If an injury has set you back, we'll help you move forward
If your life, or the life of a loved one, has been affected by an injury, we can help. Whether your injuries were caused by a slip, trip, fall or other incident, you may be entitled to claim compensation.
You can make a compensation claim for an accident in a public place with the help and support of a personal injury solicitor.
In this article
You are not alone
People, companies and other organisations who control privately-owned land or property are known as 'occupiers'. Occupiers have a duty to take reasonable care to ensure the safety of people who visit their property. This duty even applies to people trespassing on the property.
An occupier should regularly assess their premises for hazards. They should identify all possible hazards and determine if action needs to be taken to reduce or remove the risks they pose. If accidents are caused by the defective or dangerous condition of the premises, the occupier may be liable for any resulting injuries.
Children are particularly vulnerable to accidents caused as a result of occupiers' negligence. The Royal Society for the Prevention of Accidents (RoSPA) estimates that each year approximately 40,000 injuries to children on playgrounds alone result in a hospital visit. RoSPA suggests injuries can be caused by poor layout of equipment, incorrect installation, poor maintenance and inadequate inspection.
How does the law treat occupiers liability claims?
The law is very clear regarding occupiers liability claims. Under the Occupiers Liability Act 1957, any lawful visitor to a property has a right to expect it to be safe. The phrase 'lawful visitor' covers any visit you make to a property either with the occupier's permission or because they have allowed access to the property.
Unlawful visitors are those who are trespassing on the property, whether they are aware they are trespassing or not. Historically, trespassers were not entitled to make occupiers liability claims. The Occupiers Liability Act 1984 was passed to grant more protection to unlawful visitors.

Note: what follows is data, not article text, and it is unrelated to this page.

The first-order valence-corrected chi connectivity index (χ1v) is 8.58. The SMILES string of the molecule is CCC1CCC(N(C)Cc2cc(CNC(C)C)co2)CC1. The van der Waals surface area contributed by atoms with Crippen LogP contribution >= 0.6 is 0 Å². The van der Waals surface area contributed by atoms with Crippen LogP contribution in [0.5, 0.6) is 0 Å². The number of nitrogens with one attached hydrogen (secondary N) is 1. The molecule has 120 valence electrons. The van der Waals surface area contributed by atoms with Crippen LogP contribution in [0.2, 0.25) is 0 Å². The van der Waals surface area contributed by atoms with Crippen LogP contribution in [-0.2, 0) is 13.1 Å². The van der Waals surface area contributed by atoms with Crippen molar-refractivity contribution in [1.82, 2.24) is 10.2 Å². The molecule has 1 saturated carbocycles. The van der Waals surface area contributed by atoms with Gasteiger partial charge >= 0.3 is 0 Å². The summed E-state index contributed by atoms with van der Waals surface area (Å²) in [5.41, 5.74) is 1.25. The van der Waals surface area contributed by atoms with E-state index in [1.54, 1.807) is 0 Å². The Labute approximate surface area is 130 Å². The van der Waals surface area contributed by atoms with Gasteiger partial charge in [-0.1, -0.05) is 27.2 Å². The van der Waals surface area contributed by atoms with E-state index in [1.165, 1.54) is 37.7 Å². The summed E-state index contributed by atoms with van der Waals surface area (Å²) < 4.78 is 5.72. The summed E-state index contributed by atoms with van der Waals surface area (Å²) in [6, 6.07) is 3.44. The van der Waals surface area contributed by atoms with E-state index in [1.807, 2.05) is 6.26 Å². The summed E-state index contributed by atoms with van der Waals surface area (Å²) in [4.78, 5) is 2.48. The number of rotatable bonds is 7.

If you decide to make an occupiers liability claim, your personal injury solicitor will take you through every step of the claims process. Your solicitor will be with you until you win your claim and get the compensation you deserve.
How much compensation can I claim for an occupiers liability?
The amount of money you could claim for your injury will depend on:
- the seriousness of your injury, and
- any financial losses or costs you have incurred.
At the start of your claim, your solicitor will consider the many ways your injuries have affected your life. Your solicitor will take these considerations into account to calculate the correct compensation award.
Get an accurate compensation estimate (including for multiple injuries), confirm your legal position, and check if you have a No Win, No Fee claim.
Updated December 2023
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General damages are awarded for pain, suffering and loss of amenity (PSLA).
Awards for general damages are set by the Judicial College and published in their guidelines for personal injury awards.
Special damages are awarded to compensate you for any costs or losses you've incurred or might incur as a result of your accident. These costs might include lost earnings, or any other out of pocket expenses.